“To basically lie in a press release to say that they’ve done all this stuff and they’re racing in the rain to convince the fans to come out… I like the fans enough to say that I won’t be lying to them, that if it’s raining, I’m not going risk my life and race in the rain there,” Spies said. “It’s not going to happen. Yeah, no changes have been made at the Mid-Ohio Sports Car [his emphasis] Course and I’m not racing in the rain.”
Asked what changes he’d seen, Spies said, “Nothing. Nothing. I’m not racing in the rain at all. Nothing’s been changed. The pit wall, I think they added about a foot to the height of it.”
AMA Pro Racing issued a press release on Saturday, June 7, that said that the track had “completed updates to its motorcycle racing road course facility, as requested by AMA Pro Racing. With these track improvements, Mid-Ohio is now approved for AMA National road race competition during wet weather conditions. Earlier in 2008, Mid-Ohio was listed as a venue that would not include competition in wet conditions. This upgrade in track safety and configuration at Mid-Ohio was necessary to ensure the future of the event on the AMA Superbike Schedule.”
Daytona Motorsports Group CEO Roger Edmondson said the wording of the release should have been more clear. The changes refer not to any recent work, but improvements made over the past several years.
“I don’t think it’s unreasonable for me at this point to make it clear that there was no intent to mislead,” he said. “An unartfully written release does give rise to that problem and I’m going to be issuing a statement later in the week that clarifies things.”
For Spies, and most of the riders, the “two major spots for me are the back straightaway and the Thunder Alley and neither have been even touched.”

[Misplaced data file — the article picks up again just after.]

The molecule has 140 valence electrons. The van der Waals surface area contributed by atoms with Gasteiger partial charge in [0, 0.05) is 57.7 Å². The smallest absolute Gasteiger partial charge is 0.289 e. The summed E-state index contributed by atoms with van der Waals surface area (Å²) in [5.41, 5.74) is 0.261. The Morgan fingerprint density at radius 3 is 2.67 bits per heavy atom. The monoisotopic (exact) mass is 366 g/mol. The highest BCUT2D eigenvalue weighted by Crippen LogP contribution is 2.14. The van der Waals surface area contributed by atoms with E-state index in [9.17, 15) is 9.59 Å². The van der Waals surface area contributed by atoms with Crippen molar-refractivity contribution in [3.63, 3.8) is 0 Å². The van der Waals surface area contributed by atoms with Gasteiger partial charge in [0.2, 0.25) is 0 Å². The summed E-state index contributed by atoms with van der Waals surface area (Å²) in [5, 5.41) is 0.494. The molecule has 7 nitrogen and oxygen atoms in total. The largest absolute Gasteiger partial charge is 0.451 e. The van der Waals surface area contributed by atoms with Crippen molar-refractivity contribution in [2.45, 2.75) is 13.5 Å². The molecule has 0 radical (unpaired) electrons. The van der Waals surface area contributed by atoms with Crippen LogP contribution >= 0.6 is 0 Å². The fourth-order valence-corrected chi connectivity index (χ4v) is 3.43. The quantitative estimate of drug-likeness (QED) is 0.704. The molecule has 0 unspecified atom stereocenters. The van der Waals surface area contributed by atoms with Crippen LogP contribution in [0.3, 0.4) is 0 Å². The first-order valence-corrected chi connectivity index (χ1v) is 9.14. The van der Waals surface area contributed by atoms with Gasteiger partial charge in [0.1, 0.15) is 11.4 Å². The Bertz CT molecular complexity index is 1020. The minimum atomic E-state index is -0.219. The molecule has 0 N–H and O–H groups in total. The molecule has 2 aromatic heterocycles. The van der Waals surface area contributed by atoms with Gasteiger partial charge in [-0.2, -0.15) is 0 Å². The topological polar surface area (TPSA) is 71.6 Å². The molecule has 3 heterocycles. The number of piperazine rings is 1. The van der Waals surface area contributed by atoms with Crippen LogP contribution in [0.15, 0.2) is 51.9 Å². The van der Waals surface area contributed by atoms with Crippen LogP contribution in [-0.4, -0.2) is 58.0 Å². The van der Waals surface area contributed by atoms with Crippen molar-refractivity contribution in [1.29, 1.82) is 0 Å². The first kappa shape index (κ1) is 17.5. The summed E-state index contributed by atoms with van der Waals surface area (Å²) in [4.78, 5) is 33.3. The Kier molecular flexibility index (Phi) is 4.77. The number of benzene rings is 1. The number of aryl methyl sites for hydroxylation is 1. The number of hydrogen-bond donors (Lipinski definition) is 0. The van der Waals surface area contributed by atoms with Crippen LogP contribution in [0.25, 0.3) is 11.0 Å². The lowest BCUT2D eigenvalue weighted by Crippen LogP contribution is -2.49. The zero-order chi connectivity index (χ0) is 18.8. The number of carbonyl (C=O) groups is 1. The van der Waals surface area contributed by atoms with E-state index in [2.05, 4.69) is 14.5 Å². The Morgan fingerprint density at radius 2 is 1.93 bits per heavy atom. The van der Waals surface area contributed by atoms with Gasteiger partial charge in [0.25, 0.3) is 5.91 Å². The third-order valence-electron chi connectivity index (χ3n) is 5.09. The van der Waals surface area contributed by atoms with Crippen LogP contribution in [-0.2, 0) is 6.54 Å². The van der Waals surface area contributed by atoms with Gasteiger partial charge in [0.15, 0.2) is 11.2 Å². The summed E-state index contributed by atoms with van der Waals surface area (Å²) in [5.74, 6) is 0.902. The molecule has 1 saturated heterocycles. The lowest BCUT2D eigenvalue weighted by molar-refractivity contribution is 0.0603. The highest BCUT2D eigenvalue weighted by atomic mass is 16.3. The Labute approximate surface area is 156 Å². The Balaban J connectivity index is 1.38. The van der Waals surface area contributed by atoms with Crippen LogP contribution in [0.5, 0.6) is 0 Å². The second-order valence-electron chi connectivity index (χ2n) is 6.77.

The kink in the middle of the back straightaway is a high-speed bend with no room for error on the rider’s left, according to the riders.
The issue of run-off is directly related to the track surface, which is unsuitable for wet racing, the riders believe.
“It’s the surface that is the biggest part for the crashes, but then after you crash you don’t want to be tagging the wall,” Spies said. “Yes, if there were no walls here, I would race here in the rain. But the fact is there are a bunch of walls here and I will not race in the rain. Even though, supposedly, there were all these track changes that DMG or AMA or whatever it is now, called and said and approved for racing in the rain, but they forgot to ask the riders. The facts are that nothing has been changed. So they can get on my bike and race in the rain if they want.”
Spies said he’d “personally talked to both Honda riders [Neil Hodgson, Miguel Duhamel], Jamie [Hacking], Mat [Mladin], Eric [Bostrom], pretty sure… yeah, we were all standing there talking and I can tell you that none of them are going to race in the rain. It’s just not happening.”
Spies didn’t know how AMA Pro Racing could issue a press release when there were no visible improvements.
“I don’t know what the hell’s going on, but it’s completely ridiculous for them to even say something like that after the track hasn’t been changed,” he said. But, he added, “Now, if they plan on changing the track before we get back, that’s a different story. That’s not happening. They’re not moving either of those walls.”
As for the test itself, Spies found the track conditions difficult at first. Heavy rains in the area on Tuesday had washed the track clean.
The track was “very, very slick [for the first half of the day],” Spies said. “It was basically like riding in the rain almost and you just couldn’t even get your knee down. So didn’t ride that much. And then once we got going everything picked up and it went okay for us.”
Spies said he was about a second off his time from last year.
“I think me and Mat [Mladin] were pretty close, but I don’t even know what he did, so I’m not sure.”
The test concludes on Thursday.